The black thread from which the act Black Thread takes its name is the thin spool of magnetic tape in a standard cassette.
That tape is Black Thread’s medium, modus operandi, and muse. He works the material into dense, ever-shifting cathedrals of murky noises. It is some of the least digital music you will hear these days, the foundation ever slightly moving, like it exists in a state of permanent subtle earthquake aftershocks. This is music that is incapable of perfection, devoid of a metronomic pulse. It isn’t free like free jazz. It isn’t free like a hand-drawn line. It’s free like a machine that was once a source of documentary purpose, and that now lingers in gadget retirement as a folk instrument.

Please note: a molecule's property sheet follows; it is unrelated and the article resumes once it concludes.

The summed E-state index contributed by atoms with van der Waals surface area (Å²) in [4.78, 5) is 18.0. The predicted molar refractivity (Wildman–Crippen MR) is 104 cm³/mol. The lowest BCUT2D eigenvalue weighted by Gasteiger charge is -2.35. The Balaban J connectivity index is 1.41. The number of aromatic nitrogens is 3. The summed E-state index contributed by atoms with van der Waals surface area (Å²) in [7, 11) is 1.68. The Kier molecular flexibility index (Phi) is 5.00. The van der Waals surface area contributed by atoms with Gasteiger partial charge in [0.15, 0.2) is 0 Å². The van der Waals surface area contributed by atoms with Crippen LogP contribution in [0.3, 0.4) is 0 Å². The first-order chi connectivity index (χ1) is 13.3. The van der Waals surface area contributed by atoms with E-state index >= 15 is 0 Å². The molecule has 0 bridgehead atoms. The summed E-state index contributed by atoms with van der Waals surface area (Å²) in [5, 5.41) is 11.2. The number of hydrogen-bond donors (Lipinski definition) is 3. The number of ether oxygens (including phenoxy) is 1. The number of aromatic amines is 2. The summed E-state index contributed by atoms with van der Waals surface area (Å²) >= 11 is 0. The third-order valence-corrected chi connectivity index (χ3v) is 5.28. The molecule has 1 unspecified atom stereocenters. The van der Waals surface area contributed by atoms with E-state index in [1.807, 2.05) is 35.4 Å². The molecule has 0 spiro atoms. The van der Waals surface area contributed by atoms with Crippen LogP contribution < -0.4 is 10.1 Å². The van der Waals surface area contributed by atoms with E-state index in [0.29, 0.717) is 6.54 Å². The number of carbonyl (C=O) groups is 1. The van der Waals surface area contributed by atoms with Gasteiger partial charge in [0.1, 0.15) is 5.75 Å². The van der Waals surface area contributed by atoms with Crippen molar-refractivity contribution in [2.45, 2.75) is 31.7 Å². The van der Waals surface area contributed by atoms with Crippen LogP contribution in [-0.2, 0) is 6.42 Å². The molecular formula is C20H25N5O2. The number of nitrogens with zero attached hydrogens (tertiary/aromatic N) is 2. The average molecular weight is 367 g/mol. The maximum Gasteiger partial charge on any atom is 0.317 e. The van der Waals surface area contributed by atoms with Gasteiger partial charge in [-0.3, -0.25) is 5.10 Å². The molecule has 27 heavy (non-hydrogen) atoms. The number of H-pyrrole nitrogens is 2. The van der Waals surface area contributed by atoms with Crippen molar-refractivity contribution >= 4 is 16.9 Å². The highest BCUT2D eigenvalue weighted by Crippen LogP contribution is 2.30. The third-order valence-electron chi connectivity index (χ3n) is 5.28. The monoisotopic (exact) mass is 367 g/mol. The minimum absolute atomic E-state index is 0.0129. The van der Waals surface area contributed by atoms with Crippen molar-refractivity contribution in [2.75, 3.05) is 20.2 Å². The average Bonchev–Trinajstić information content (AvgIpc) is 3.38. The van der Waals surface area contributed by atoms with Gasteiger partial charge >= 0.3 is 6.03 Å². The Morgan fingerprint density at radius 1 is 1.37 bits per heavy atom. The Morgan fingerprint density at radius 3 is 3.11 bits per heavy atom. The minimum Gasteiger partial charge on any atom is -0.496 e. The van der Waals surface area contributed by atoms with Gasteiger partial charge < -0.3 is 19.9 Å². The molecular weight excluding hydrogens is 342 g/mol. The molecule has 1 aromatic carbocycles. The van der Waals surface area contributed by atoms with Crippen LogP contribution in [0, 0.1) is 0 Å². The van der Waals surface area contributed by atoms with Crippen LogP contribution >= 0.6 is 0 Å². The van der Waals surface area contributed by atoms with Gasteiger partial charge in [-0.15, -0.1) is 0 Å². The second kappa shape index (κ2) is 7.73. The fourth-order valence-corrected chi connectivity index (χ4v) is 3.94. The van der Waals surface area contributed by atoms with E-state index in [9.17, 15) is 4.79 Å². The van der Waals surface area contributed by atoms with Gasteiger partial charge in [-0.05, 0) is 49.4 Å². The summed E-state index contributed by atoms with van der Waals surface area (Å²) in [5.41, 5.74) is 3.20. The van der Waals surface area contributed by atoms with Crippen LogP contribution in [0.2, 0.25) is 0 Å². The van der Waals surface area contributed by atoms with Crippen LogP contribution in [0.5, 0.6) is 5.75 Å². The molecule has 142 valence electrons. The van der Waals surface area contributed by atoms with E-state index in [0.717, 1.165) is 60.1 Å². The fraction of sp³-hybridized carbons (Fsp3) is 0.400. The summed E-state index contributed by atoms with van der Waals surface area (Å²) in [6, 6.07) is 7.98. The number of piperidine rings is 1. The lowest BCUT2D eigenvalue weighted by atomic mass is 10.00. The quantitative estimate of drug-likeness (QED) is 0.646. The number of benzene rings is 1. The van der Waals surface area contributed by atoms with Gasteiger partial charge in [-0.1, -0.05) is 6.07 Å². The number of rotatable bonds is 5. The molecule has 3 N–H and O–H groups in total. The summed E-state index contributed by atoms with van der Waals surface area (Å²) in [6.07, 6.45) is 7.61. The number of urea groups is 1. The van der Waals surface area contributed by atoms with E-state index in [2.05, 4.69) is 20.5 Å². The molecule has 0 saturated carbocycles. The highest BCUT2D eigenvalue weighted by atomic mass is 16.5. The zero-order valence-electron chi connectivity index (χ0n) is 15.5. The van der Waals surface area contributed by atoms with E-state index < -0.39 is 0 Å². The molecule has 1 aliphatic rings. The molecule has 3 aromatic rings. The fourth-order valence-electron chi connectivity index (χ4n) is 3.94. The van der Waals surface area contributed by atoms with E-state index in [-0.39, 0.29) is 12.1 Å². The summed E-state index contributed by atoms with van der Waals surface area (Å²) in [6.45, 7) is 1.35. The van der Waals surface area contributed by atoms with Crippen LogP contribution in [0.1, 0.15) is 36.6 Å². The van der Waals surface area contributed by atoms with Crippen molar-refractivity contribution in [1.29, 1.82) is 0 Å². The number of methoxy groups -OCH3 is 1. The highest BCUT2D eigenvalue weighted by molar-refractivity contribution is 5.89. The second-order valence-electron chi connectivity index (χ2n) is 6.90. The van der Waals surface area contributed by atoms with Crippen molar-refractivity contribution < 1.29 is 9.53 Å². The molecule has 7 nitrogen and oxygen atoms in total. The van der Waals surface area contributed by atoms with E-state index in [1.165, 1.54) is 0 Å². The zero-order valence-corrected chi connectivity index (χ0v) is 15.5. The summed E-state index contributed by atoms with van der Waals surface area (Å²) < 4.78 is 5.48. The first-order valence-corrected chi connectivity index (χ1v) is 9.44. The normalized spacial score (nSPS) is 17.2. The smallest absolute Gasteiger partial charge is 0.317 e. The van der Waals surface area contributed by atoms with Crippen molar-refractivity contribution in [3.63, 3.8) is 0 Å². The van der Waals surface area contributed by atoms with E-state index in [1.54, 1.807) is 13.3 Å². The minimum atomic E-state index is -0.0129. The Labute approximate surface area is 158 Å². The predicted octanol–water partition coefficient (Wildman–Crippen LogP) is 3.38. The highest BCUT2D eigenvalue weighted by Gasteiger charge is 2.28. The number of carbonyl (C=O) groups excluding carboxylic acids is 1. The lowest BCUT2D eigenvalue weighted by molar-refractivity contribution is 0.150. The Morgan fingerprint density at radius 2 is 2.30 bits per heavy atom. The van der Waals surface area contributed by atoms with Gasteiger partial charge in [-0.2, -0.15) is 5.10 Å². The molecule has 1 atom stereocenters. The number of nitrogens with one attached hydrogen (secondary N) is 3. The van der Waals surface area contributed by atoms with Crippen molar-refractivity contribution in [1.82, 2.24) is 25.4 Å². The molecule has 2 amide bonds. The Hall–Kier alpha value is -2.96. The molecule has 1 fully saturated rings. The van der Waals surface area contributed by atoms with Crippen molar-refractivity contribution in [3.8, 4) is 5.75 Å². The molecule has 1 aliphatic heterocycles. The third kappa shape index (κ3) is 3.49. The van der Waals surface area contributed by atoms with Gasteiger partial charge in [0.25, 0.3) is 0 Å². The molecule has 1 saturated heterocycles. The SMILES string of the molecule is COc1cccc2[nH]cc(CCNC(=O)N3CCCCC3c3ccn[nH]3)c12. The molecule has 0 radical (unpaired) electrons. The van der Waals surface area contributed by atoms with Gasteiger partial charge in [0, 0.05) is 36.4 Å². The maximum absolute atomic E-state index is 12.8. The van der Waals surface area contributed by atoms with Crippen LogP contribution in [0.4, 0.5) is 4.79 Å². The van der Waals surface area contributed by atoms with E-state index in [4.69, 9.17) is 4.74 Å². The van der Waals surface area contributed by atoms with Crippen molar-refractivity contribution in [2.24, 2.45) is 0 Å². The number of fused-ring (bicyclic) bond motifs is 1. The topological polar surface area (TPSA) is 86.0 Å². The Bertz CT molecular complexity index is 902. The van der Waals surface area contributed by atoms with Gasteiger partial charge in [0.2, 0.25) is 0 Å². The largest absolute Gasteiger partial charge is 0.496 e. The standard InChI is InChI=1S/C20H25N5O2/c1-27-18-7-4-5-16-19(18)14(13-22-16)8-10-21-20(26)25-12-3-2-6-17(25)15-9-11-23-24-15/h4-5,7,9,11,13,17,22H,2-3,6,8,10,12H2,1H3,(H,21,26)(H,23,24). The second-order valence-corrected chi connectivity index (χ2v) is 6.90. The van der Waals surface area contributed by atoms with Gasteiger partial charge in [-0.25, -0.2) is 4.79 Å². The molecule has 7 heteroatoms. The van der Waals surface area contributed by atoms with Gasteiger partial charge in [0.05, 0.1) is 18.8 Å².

That insistent, unpredictable bleed is the origin of the effect from which these two pieces take their name: “Seeping Pitch.” The accompanying art is a parallel effort — same aesthetic, different medium — exploring the inaccuracies inherent in photocopy machines: